THE LAST WORD:

I think it’s valuable to hear from the developer with regard to their own product. It’s a real pleasure to add what they have to say about their own product into my article, and it’s a part of my job as a reviewer that I really enjoy. The developers at FSFlyingSchool are very enthusiastic about their product:

“FSFlyingSchool is a labour of love and we've always tried to add as much value for money as we can to new customers and to existing owners by adding more content on a frequent basis.

The product was released on Dec 4, 2006 and since that time, we have released 7 new versions, which have introduced, for free, such features as FSX support (in addition to 2004), Career Analyzer (which graphs over 70 areas of performance), Traditional (format) Log Book, two new instructors, more simulated system failures, pre-flight checks, etc.

We like to keep the product fresh and take the opportunity to give the customer a little something more than a bug fix when we release new version. We plan to continue as normal, adding new features from time to time (we've averaged a new EXE every 6 weeks!) to keep the product interesting to existing customers and potential customers alike."

Jeff Preston, one of the FSFlyingSchool developers, was so kind as to describe how he became involved with the FSFS project:

"I grew up in South Wales, always interested in aviation, due mainly to Airfix & Revell kits and the war films of the 50s and 60s. I moved to California where I became interested in programming a little over 25 years ago, writing arcade-style games for the Ataris and Commodores of the era. During this period I developed a keen interest in flight simulation and this in turn led to my flying my own Piper Cherokee, based in Corona, California, and it is this aircraft which appears in the FSFlyingSchool web site banner.

I soon got onto building a decent home cockpit using some CH products and lots of GoFlight goodies. I wanted something that could evaluate my performance in detail, talk to me to give me immediate feedback on how I was doing and finally record the results for future review. I started work on this idea and after having developed it significantly, visited the excellent International Flight Convention at Blackpool in 2005, where the answers of people I spoke with convinced me this was something worth pursuing.

The remaining period was spent designing features for the program, hooking up with a first class team of volunteer testers and coding away with my colleague John Jones who has been a solid partner throughout this project. I feel the resulting program brings a new approach to flying with Flight Simulator and offers the means to make better virtual pilots of many of us - it certainly has for me...!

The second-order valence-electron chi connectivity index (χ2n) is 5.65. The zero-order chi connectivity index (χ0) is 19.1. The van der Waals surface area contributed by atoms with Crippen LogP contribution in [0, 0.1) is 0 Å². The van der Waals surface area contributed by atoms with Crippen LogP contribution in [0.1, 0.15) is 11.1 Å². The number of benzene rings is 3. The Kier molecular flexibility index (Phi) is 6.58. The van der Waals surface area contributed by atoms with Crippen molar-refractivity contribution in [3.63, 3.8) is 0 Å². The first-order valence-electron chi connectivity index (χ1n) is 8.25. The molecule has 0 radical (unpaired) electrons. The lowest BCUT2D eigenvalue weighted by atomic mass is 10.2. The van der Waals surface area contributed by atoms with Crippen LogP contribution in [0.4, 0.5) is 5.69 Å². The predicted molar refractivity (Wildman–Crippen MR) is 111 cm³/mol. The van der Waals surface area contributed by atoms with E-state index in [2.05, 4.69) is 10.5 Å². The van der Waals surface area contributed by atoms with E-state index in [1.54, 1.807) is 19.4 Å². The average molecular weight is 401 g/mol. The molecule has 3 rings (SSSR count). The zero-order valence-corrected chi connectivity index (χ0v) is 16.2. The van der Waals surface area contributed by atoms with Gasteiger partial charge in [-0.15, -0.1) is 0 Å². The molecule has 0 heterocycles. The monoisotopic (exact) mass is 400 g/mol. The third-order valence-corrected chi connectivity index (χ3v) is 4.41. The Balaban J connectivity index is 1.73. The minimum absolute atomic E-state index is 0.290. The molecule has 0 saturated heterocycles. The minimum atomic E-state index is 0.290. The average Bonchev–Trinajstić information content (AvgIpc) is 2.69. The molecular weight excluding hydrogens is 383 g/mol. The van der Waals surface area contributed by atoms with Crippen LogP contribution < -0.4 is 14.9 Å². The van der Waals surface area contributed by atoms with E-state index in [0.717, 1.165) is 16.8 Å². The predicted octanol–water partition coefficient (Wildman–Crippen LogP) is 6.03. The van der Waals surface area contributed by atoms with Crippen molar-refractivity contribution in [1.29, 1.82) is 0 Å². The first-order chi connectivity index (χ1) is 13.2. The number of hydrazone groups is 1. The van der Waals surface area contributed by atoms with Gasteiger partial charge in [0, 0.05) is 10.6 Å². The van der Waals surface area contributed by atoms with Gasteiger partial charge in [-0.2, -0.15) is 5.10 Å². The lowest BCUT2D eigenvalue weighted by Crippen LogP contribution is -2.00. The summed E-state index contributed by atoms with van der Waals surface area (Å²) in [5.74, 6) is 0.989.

Some folks like to fly their aircraft like an off-road 4x4 with wings and to be sure, FSFlyingSchool is not for this kind of flying. Our goal is to increase the realism of the simulation by letting the pilot know when he or she is either flying well or not. This can certainly lead to an increase in concentration and stress, but this is nothing new to simmers who try to land difficult aircraft in heavy weather. The pilot will also enjoy the fact that achievements are recorded and can be shared with the simulation hobby worldwide.

FSFlyingSchool also appeals to pilots who want to be kept on their toes by a somewhat unnerving array of random failures, which can pop-up at the worst of times and will certainly challenge the pilot to keep flying the aircraft, while figuring out just what is causing the airplane to behave so badly. Systems, gauges, switches and engines can fail and may well start working again; gear and flaps can be damaged by the pilot.

We also try to give the owners of our product the chance to contribute to the FSFlyingSchool community by creating their own instructors and other data such as custom ambiance sound files which are associated with specific locations."

Once again, thanks to Jeff Preston and the crew at FSFlyingSchool for sending along this information. If you are interested, you may learn more at the FSFS website.

 

What I Like About FSFlyingSchool

  • Good feedback on how to maintain safe flight, and make good landings!
  • Easy to set up and configure
  • Instructor voices are clear and easy to understand
  • Detailed flight logs
  • Excellent customer service

 

What I Don't Like About FSFlyingSchool

  • Setting up VFR landings may require some extra work
  • No attention paid to some aircraft systems such as lights, prop pitch, etc.
  • Cannot use aerobatic aircraft, gliders, or helicopters
  • Low audio resolution for instructor voices